The Guardian now requires all editorials to be approved by the editor-in-chief or deputy editor after publishing a controversial editorial that attacked former Prime Minister David Cameron.
As iMediaEthics has previously reported, in September, a Guardian editorial claimed that Cameron only had “privileged pain” over his son’s death. The Guardian amended the editorial after publication and criticism, noting it “fell far short of our standards.” Later that month, Guardian readers editor Paul Chadwick slammed the column and quoted the paper’s editor-in-chief as saying she was “personally completely devastated” that the editorial made it to publication.
The new editorial processes were shared in a Dec. 1 column from readers editor Chadwick. He quoted Guardian editor-in-chief Katharine Viner explaining: “we have tightened up editorial processes on a Sunday and all leaders are now seen before publication online by either the deputy editor or me.”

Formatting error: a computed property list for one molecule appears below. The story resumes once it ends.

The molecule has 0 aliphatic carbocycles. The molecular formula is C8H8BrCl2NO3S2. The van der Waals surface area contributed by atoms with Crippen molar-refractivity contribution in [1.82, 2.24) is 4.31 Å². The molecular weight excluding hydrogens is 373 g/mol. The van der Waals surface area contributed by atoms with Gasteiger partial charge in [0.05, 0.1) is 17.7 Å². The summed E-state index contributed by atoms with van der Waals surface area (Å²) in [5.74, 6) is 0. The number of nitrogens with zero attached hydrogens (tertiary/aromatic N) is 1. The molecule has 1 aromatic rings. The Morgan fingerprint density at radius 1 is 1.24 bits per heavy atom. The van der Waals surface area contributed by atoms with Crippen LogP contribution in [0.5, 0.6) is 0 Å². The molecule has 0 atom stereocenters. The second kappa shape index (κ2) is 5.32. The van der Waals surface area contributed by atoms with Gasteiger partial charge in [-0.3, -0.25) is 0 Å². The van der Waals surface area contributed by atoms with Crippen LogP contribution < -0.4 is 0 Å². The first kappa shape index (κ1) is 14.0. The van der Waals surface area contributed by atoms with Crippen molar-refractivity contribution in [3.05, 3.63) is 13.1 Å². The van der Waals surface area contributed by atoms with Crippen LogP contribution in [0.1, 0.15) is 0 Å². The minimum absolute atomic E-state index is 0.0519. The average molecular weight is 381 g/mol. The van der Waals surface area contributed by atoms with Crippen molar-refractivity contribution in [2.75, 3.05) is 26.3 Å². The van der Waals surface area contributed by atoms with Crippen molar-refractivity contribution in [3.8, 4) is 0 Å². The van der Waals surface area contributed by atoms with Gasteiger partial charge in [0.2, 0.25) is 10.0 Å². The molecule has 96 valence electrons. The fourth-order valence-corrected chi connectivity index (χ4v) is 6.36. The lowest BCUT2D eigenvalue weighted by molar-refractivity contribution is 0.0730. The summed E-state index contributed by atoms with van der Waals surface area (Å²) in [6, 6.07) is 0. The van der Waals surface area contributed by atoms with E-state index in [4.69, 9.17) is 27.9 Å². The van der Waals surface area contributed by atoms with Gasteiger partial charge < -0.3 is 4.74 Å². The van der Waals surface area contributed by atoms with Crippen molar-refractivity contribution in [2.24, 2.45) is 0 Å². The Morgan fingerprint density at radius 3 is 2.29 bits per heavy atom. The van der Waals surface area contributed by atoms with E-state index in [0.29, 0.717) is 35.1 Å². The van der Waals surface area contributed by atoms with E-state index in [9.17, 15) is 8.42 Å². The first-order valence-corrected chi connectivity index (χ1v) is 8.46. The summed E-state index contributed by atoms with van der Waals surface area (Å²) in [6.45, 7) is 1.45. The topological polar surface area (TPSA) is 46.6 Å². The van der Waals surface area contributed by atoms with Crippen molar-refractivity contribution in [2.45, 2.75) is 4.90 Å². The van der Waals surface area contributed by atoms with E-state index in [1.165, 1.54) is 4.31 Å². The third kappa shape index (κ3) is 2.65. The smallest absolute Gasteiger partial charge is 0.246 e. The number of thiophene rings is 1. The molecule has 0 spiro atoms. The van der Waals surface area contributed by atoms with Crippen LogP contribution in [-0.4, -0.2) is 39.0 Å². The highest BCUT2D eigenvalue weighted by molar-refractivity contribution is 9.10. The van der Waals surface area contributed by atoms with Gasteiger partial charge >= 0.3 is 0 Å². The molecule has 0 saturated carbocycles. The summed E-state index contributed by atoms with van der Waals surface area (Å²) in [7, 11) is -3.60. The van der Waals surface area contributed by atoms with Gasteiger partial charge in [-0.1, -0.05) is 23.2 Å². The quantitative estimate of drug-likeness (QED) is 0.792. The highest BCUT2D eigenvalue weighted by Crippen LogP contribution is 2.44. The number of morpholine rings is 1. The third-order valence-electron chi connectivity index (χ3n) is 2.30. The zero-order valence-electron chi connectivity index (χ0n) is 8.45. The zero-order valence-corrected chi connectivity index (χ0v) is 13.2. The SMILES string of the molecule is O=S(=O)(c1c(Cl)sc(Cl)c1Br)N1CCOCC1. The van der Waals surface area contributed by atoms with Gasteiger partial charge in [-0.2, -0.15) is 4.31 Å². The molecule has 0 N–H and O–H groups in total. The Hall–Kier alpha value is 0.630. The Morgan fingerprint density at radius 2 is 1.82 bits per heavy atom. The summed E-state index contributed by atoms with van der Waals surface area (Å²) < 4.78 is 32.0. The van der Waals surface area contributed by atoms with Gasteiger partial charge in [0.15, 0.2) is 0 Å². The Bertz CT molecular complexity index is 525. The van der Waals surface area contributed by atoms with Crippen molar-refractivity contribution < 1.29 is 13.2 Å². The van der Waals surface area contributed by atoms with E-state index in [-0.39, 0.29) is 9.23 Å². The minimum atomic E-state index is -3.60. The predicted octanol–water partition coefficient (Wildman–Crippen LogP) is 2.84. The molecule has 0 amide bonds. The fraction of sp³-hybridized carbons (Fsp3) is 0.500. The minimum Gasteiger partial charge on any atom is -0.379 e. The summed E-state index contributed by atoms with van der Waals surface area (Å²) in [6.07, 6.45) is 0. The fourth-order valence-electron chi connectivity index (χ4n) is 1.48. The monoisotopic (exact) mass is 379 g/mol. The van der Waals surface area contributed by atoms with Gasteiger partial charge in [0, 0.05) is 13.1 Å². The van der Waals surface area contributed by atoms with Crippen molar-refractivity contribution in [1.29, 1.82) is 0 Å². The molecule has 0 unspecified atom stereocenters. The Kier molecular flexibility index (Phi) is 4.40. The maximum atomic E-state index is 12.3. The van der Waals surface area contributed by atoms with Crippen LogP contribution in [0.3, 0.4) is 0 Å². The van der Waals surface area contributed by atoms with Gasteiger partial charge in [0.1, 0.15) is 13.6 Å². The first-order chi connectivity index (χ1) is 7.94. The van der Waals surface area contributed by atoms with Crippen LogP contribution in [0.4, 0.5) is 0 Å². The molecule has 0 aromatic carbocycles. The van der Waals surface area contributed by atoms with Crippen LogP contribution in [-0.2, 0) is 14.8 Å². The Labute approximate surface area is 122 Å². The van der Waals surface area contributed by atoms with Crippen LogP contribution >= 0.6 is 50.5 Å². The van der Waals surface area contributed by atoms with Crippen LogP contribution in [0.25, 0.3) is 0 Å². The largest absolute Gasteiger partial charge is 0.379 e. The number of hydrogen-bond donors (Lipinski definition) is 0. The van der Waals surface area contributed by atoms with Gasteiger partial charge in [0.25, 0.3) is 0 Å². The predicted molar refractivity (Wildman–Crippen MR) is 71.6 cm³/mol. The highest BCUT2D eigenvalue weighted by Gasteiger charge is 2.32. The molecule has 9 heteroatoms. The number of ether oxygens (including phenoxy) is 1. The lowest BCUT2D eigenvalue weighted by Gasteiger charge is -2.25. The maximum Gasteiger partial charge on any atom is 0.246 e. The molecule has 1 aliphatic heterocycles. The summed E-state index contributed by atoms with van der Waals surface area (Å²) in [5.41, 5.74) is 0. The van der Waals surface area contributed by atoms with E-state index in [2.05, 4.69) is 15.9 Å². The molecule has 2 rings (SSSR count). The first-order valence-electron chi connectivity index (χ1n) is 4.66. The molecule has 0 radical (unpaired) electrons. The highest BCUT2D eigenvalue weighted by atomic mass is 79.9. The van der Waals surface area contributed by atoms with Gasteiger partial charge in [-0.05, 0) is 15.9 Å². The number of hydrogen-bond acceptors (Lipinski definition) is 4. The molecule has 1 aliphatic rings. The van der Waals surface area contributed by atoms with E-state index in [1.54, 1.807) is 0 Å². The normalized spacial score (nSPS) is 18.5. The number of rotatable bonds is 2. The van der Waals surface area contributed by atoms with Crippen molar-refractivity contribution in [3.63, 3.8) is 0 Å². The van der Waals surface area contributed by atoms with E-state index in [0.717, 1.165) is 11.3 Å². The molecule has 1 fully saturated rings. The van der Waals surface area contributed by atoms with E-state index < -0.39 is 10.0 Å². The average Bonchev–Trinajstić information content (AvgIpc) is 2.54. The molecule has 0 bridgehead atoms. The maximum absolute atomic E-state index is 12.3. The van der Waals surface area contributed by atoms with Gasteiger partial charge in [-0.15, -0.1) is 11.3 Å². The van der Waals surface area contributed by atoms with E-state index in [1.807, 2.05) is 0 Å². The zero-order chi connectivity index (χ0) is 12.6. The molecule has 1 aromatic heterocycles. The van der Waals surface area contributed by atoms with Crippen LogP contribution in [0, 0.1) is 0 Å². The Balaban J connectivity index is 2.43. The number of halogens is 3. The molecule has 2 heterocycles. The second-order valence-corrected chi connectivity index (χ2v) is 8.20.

Viner told Chadwick the inappropriate Cameron editorial slipped through.
“Our editorials are written by a team of colleagues, who agree themes and lines with me in advance; the articles then pass through a thorough editing and production process. This system has worked well on weekdays, but on that particular Sunday the subject matter was highly inappropriate and through a series of errors it was not shown to senior enough colleagues,” she is quoted as saying.
The month of publication, Chadwick reported that three editors reviewed the editorial before publication.